Running Turtle (DVD) (Malaysia Version) DVD Region 3
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YesAsia Editorial Description
Pil Sung (Kim Yoon Seok) has a cushy position as a mistake-prone layabout detective in a lazy countryside town - until dangerous wanted criminal Ki Tae (Jung Kyung Ho) rolls into his county. Pil Sung runs into Ki Tae but lets him get away, a slipup that proves to be his ruin as he loses his winnings, reputation, and job. To regain his pride as a cop, father, and husband, Pil Sung doggedly sets out to catch Ki Tae at all costs.
|Product Title:||Running Turtle (DVD) (Malaysia Version) 烏龜快跑 (DVD) (馬來西亞版) 乌龟快跑 (DVD) (马来西亚版) 烏龜快跑 (DVD) (マレーシア版) 거북이 달린다 (DVD) (Hong Kong Version)|
|Also known as:||奔跑的烏龜 / 反擊者 奔跑的乌龟 / 反击者|
|Artist Name(s):||Jung Kyung Ho (Actor) | Kyun Mi Ri (Actor) | Kim Yoon Seok (Actor) 鄭京浩 (Actor) | 甄美里 (Actor) | 金允錫 (Actor) 郑京浩 (Actor) | 甄美里 (Actor) | 金允锡 (Actor) チョン・ギョンホ (Actor) | キョン・ミリ (Actor) | キム・ユンソク (Actor) 정경호 (Actor) | 견미리 (Actor) | 김윤석 (Actor)|
|Director:||Lee Yeon Woo 李言佑 李言佑 イ・ヨヌ 이연우|
|Subtitles:||English, Traditional Chinese, Simplified Chinese, Malay|
|Place of Origin:||South Korea|
|Picture Format:||NTSC What is it?|
|Region Code:||3 - South East Asia (including Hong Kong, S. Korea and Taiwan) What is it?|
|Publisher:||PMP Entertainment (M) SDN. BHD.|
|Package Weight:||120 (g)|
|Shipment Unit:||1 What is it?|
|YesAsia Catalog No.:||1033932006|
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YumCha! Asian Entertainment Reviews and Features
Professional Review of "Running Turtle (DVD) (Malaysia Version)"
This professional review refers to Running Turtle (DVD) (2-Disc) (First Press Edition) (Korea Version)
The rather oddly titled Running Turtle sees Kim Yoon Seok following up his award winning role in The Chaser by playing another down and out cop working outside the law to track down a murderer. The film was written and directed by Lee Yeon Woo, who was previously responsible for 2424, and is a decidedly lighter affair than Na Hong Jin's grim crime thriller, adding in a little humour and family drama amidst all the usual fugitive chasing and cat and mouse games. The mix was certainly a successful one, and the film was a hit at the domestic box office, pulling in more than three million admissions.
Kim Yoon Seok (who also impressed in the excellent Tazza: The High Rollers) takes on the role of Pil Sung, a rather useless detective in a small provincial town, who spends most of his time trying to make money on the side by turning over pimps. Unfortunately, after a suspect has a heart attack in the police station while being bullied, he gets suspended from his job without pay, putting even more strain on his already tense relations with his wife and daughter. Things turn even worse after he encounters dangerous criminal on the run Ki Tae (Jung Kyung Ho, recently in the supernatural romantic drama For Eternal Hearts), and not only fails to catch him, but gets robbed of vital betting wins in the process. Determined to bring the vicious prison escapee to justice, not least since there is a considerable bounty on his head, Pil Sung teams with his motley crew of gangster friends in an effort to win back his job, money and the respect of his family.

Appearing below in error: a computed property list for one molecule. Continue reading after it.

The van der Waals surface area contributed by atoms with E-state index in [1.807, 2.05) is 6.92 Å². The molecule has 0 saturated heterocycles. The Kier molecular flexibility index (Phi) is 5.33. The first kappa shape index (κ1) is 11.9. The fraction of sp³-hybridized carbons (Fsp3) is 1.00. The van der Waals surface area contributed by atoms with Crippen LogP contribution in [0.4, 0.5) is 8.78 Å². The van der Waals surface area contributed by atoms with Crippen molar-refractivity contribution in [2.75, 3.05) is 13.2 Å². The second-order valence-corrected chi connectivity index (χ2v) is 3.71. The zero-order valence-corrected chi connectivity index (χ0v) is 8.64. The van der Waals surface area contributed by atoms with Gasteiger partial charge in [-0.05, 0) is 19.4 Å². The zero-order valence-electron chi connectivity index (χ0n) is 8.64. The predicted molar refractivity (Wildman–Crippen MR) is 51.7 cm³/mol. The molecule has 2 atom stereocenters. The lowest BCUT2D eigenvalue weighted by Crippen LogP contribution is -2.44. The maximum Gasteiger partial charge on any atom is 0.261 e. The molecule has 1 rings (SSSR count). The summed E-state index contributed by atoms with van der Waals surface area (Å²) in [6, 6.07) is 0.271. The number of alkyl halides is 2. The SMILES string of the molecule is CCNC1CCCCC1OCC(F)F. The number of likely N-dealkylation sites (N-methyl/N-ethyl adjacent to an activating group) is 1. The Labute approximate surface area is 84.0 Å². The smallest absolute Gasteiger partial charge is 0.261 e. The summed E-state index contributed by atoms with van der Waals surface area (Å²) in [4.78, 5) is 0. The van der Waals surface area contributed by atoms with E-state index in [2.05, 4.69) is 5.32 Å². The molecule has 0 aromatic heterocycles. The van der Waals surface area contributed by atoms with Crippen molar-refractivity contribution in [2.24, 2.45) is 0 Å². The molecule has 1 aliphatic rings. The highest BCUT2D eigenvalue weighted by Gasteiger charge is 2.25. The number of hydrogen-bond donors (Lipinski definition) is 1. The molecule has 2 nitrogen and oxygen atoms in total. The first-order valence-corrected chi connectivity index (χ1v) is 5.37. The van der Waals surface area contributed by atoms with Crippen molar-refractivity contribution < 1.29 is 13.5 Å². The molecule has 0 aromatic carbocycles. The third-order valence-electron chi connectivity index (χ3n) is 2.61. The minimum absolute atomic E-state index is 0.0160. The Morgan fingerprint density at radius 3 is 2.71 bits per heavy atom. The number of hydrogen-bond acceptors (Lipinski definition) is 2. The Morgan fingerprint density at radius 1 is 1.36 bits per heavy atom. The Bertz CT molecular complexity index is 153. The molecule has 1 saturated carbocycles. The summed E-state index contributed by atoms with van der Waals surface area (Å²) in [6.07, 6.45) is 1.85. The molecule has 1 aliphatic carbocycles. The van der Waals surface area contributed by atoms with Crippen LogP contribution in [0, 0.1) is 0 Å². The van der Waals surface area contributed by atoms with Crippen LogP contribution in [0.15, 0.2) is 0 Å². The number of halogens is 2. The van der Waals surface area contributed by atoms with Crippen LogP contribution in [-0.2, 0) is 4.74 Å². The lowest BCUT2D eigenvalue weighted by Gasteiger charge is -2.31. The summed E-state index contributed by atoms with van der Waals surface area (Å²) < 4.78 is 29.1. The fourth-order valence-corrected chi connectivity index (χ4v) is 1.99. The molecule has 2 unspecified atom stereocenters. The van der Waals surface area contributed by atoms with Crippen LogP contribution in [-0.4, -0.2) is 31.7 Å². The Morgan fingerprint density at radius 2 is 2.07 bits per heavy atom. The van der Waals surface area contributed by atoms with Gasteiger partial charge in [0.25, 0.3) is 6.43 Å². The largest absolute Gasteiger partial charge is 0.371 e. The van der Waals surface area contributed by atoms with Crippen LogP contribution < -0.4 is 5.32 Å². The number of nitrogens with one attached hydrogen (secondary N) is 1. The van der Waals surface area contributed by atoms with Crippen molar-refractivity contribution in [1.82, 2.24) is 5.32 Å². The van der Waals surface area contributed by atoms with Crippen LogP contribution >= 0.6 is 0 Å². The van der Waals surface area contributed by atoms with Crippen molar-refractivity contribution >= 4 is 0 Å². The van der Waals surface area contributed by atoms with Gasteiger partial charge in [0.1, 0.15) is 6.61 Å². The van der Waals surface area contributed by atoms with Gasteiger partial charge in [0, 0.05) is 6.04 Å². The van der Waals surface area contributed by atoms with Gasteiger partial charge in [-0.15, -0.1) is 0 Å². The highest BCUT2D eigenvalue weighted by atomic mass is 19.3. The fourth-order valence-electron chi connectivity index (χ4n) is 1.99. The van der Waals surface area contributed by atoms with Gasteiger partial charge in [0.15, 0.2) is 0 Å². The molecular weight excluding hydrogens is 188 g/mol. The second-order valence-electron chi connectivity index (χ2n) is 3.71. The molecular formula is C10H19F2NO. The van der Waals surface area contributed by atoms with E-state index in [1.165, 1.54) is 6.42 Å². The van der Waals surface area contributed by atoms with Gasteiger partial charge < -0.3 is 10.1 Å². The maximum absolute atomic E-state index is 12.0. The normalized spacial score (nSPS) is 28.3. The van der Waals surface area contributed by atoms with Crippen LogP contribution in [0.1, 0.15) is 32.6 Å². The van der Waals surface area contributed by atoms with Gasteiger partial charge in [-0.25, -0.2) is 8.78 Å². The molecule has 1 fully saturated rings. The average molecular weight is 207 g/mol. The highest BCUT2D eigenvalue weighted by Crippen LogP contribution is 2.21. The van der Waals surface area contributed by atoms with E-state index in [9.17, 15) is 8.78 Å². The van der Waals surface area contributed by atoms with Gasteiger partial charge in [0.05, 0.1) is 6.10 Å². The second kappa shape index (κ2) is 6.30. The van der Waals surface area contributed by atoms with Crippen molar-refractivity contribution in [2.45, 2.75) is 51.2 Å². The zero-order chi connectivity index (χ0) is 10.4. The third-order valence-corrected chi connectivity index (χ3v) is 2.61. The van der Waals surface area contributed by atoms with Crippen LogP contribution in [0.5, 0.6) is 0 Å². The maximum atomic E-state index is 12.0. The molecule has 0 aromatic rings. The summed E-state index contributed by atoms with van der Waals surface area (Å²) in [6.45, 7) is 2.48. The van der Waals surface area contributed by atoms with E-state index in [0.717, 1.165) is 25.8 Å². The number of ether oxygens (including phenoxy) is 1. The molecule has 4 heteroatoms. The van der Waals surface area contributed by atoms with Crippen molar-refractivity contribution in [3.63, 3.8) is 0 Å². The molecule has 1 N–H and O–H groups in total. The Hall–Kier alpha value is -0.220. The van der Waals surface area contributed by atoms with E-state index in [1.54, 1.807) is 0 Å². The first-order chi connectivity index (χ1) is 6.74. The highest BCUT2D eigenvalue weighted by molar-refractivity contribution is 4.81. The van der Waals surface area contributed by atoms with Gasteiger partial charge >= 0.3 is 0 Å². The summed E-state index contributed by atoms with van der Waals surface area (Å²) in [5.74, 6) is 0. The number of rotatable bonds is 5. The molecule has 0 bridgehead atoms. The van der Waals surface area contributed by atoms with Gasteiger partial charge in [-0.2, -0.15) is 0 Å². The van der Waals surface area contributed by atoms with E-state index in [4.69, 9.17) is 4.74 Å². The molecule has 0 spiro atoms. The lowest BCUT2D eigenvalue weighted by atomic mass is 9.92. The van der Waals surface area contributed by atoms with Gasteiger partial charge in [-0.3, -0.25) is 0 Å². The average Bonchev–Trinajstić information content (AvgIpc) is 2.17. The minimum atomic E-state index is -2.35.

Although Running Turtle has obvious similarities to The Chaser, director Lee does play things quite differently, focusing more on Pil Sung and his many woes rather than the actual case itself, with his attempts to capture Ki Tae never being particularly concerted until the last act. This works well thanks to the fact that the poor hangdog makes for a likeable protagonist, being flawed though basically honest, with his desire to regain his status and worth as a man making him easy to root for, despite his many daft mistakes and schemes. Kim Yoon Seok is excellent in the lead role, adding a genuine touch of pathos, and not simply falling back on his laurels, but adding a different kind of underdog moral complexity. Certainly, the film revolves mainly around his character, who appears in pretty much every scene, and with Ki Tae never being particularly fleshed out as his opponent beyond being a martial arts master and near unstoppable force of bad-ass nature. This having been said, Lee does at times seem to be moving towards giving his villain some kind of sympathetic back story or reason for his behaviour, though keeps stopping short - this is arguably preferable than to having the film develop into another contrived cop/criminal buddy paring, and gives the story more of an old fashioned feel.
The film does pack in a good amount of action, mainly through scenes of Ki Tae beating the hell out of Pil Sung and his shabby cohorts and showing off some impressive skills, most of which have a gritty feel thanks to Lee's grounded and unflashy directorial approach. During the latter stages things do get more intense, though Lee never plays it too straight, frequently allowing for a little comedy to drift into the proceedings. Thankfully, this never involves much in the way of slapstick or overt gags, mainly resulting from Pil Sung's unending incompetence, and as such it manages to amuse without undermining the drama and tension. The plot does provide a few unexpected twists along the way, and the film in general has a pleasingly offbeat air to it. Whilst never quite subverting expectations, Lee keeps the viewer engaged and although tangential at times, the film has a certain amiable and upbeat quality despite the wretched shenanigans and occasional moral lapses of its protagonist.
As such, Running Turtle although not particularly challenging, makes for entertaining, crowd pleasing viewing and should certainly be enjoyed by all thriller fans. Kim Yoon Seok again proves himself to be one of Korea's best acting talents, and effectively lifts the film from being merely solid to something more interesting and involving.
by James Mudge - BeyondHollywood.com